Telstra TPG Battle – Mobile users the only winners

Telstra TPG Battle – Mobile users the only winners

With TPG all set to launch in Australia by mid-2018, the telco wars are heating up. Telstra is gearing up for the challenge, and they have acknowledged that TPG is a threat that will capture some portion of their market share. This acknowledgement itself speaks volumes about the pressure that existing companies Telstra, Vodafone and Optus are feeling about TPG’s entry into the market as only the 4th independently owned network in Australia.

Telstra acknowledges the competition

Telstra chairman, John Mullen admitted that TPG is a formidable operator and they are not underestimating the impact on pricing and competition that TPG brings. Some key points from Telstra’s official shareholder address:

  • TPG will target customers in the lower price range. This includes customers in big cities and other price-sensitive markets where excessive competition reduces mobile charges.
  • TPG’s low price offerings will attract customers who prefer price over everything else (like coverage or customer service)
  • Telstra will lose customers who will happily switch for a large price discount. Especially in the initial days of launch when TPG is expected to come up with some very attractive offers.

Telstra, however, assured investors that the company has sufficient strategies and resources in place to deal with the highly challenging telco environment. It is prepared to deal with the increased competition, digital disruption and the migration to NBN over the next two to three years.

Telstra’s Key Strategies

Mullen dropped a few hints on how Telstra is planning to cope with TPG’s entry. They want to bifurcate the market so that they can continue operating in the premium end, where they already have a strong presence, while at the same time fighting for the 15-20% of the market share that is extremely price sensitive. They intend to continue marketing themselves as a superior product because of the investment that has been made over the years in their networks and their service plans.

Some of the areas that Telstra has been working on and believe they are superior include:

  • Greater plan flexibility and pricing options available for customers who choose to use Telstra for multiple service bundling.
  • Tens of billions of dollars invested so customers can stream Netflix and other videos rapidly.
  • Superior network coverage in regional Australia.
  • Additional perks like Data free music streaming, free wifi data by Telstra Air, free 200 GB cloud storage on One Drive and free two new movie rentals from Bigpond Movies.

Telstra pins hopes on Belong

Telstra has spent a lot of time planning and launching their low cost mobile offering Belong last month. Belong mobile is designed with the same cost structure and network coverage to what TPG offers. Key factors that differentiate Telstra Belong from Telstra Mobile include:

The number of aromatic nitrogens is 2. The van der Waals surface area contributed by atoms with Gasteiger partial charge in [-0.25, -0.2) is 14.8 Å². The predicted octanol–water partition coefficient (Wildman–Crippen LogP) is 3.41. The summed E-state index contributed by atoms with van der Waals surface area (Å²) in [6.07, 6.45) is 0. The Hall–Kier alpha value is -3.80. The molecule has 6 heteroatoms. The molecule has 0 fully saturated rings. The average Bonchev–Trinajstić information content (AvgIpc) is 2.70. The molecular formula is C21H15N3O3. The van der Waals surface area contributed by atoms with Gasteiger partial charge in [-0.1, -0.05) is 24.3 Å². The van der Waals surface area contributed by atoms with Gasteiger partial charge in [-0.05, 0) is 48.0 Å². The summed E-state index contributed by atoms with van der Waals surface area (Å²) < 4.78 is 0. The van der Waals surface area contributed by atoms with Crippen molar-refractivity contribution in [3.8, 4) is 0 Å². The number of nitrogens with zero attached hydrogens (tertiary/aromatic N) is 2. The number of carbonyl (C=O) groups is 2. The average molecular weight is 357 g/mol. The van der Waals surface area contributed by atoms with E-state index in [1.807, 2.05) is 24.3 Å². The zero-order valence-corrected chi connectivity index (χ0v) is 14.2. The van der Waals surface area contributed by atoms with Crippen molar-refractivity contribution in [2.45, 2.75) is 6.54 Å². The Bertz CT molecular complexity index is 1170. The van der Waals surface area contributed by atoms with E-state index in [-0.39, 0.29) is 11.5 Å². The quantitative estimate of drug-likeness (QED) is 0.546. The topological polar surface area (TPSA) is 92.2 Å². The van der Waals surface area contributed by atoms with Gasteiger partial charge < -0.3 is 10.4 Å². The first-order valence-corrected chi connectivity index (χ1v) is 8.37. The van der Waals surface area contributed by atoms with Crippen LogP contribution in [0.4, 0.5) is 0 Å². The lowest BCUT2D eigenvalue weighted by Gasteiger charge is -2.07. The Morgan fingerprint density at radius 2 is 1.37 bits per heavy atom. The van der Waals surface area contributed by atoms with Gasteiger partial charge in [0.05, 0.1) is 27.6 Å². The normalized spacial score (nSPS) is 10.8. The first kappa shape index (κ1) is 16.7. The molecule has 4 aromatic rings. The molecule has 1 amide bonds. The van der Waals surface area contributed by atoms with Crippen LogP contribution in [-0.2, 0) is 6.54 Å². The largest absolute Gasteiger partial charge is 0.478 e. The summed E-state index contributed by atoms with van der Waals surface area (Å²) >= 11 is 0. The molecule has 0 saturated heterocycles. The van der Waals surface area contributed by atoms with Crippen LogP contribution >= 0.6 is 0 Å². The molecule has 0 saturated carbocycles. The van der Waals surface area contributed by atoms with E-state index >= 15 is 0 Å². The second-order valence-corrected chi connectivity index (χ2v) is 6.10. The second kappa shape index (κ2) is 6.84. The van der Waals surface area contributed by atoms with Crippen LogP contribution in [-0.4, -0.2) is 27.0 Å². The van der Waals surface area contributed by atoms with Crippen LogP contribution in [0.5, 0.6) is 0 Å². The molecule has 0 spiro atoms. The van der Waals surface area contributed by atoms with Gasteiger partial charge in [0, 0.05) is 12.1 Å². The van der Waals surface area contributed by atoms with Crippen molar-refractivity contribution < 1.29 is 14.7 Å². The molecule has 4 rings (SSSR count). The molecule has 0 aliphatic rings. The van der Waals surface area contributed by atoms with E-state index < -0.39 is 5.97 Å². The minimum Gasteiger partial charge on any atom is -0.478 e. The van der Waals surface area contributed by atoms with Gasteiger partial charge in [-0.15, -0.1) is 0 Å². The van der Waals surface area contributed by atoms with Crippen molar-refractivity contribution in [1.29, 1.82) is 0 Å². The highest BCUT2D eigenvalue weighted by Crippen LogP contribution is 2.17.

• Unlimited data banking that lets you store unused data in your data bank so that you don’t lose what you don’t use.
  • No lock-in contracts
  • Set up, connect and fully manage your plan online
  • Additional 15GB data as a welcome gift on signing up.

By launching Belong early and aggressively marketing it as a low cost way to access Telstra’s superior network coverage, Telstra hopes to build a customer base that TPG cannot penetrate.

But is Telstra being overoptimistic?

Telstra’s reassurances to shareholders might just be on flimsy ground and not everyone is buying them. Share prices are dropping and investors are selling stocks in droves, especially after Telstra slashed dividends couple months back. As always, Telstra CEO Penn insists that things are under control. He claims that the slashing of dividends is not a reactive measure to the various challenges but a long-term strategy aimed at transforming Telstra from a telco to a techco – a technology company of the future.

Penn states that Telstra was forced to change with the times. Other technology giants like Amazon do not pay out dividends, because they reinvest the money towards growth. Increasing market share and reduced prices enhance product offerings, driving enormous share price appreciation. If Telstra had not handed out dividends over the years, they would be currently sitting on a war chest worth $50 billion. While this may be true, Telstra’s share prices in Australia have grown around an image of trust and dependability. Slashing dividends hurt Telstra’s reputation more than anticipated and share prices have only dropped since.

Is Telstra taking a similarly panglossian approach to the upcoming TPG threat? The Beyond mobile launch has not been overly successful and has signed up only around 150k customers in the first few months since launch. This number is insignificant when you consider that the mobile market is generally counted in millions. Customers are not rushing to sign up for the plan, probably because retail partners offer the same Telstra networks at a fraction of the price. Besides, there is no bundling or additional features people commonly associate with Telstra.

While Penn is going hoarse repeating the same messages again and again, the fact remains that Telstra needs to tread more carefully. TPG has invested billions of dollars in their own network and they intend to cash on it. A hastily launched, over priced data network might n

Thing to watch out for

  • High speed TPG networks with attractive launch deals at sign up. TPG invested over $1 billion to get its foot into the door and intends to lay-out over 4000 kms of fibreglass wire and achieve 80% mobile broadband infrastructure coverage before launch.
  • Possibly unlimited data plans at affordable rates. If TPG does this, other telcos, including Telstra, will have to follow soon enough. Else they wouldn’t survive the competition.
  • Over-all drop in mobile data prices and mobile network usage costs as Telcos compete with each other to maintain market share.

Sources:

http://www.news.com.au/finance/business/breaking-news/telstra-dividend-cut-tough-says-mullen/news-story/b57fec239e968f9c41469b2e77226883